Dairy farmer Ned Ellis' grandfather began farming the Hebron, Conn., property in 1903. Ellis sold the development rights of 240 acres of his land in 1999, making use of both a bargain sale and an innovative like-kind exchange. The bargain sale allowed Ellis to take a charitable tax deduction equal to the difference in price from the time the property was appraised to the time the development rights were sold. The like-kind transaction was a tax-free swap of similar property that was adjacent to his, which he was already leasing. Some of the proceeds from the sale of development rights were used to purchase the 170 acres of adjacent farmland, as well as making improvements to the existing dairy farm facilities. Ellis has both the satisfaction of knowing that some of his property will always remain in agriculture, while at the same time he's able to purchase other properties that will help him remain in business.
Federal funds for land preservation are available through the Natural Resources Conservation System (NRCS), the Department of Environmental Protection (DEP) and the Farm and Ranchland Preservation Program (FRPP). The American Farmland Trust (AFT) is a national nonprofit organization that helps farmers and ranchers protect their land. The Connecticut Farmland Trust (CFT) is a private statewide land trust that is dedicated to preserving Connecticut's farmland.
All of these organizations, often working together, provide a variety of options by which farmland, forests and open spaces can be preserved from development, enabling the next generation of farmers to continue farming. The preservation of forests and open spaces will help preserve the environment, as well as create areas for recreational uses.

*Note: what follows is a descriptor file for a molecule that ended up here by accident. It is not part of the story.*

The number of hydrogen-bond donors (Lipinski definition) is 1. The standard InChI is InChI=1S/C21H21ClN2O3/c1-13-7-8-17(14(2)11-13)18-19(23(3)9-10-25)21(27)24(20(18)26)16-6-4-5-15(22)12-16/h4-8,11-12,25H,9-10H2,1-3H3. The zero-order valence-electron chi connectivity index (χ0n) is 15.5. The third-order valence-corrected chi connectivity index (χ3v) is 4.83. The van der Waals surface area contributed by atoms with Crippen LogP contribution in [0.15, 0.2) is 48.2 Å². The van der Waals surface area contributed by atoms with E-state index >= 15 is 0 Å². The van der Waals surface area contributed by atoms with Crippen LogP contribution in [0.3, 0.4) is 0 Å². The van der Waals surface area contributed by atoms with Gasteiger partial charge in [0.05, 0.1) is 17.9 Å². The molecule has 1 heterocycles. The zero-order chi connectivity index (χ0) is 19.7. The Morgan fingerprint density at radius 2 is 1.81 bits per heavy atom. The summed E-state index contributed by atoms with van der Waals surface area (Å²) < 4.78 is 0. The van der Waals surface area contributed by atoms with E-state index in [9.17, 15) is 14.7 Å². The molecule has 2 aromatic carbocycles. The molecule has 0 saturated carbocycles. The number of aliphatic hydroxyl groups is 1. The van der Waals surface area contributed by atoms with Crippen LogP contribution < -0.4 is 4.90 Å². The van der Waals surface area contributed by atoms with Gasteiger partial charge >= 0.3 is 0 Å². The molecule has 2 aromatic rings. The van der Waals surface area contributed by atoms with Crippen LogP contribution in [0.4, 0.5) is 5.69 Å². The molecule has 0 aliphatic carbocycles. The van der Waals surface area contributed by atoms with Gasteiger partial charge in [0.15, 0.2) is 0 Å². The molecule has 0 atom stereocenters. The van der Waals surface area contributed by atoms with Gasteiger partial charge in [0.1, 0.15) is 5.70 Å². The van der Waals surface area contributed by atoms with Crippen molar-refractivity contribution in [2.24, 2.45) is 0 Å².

Obviously, securing and preserving agricultural land requires a certain level of activism. As a way to keep landowners aware of the options available to them, the open space and acquisition committee in Woodstock periodically sends out a letter to landowners letting them know that there are resources available to assist them. In addition, the committee participates in the Woodstock Fair and other public events focused on agriculture so people know that these types of organizations exist.
"Some people make an outright donation of land," said Adiletta. The process can happen very quickly or may take many years. Over a period of time, members of the committee will contact people who have expressed an interest in selling the development rights to their property. "In some cases I make it to the kitchen table," she said. "In [other] cases I make it to the kitchen table with an agent from the state, and sometimes we make it all the way to the voting booth."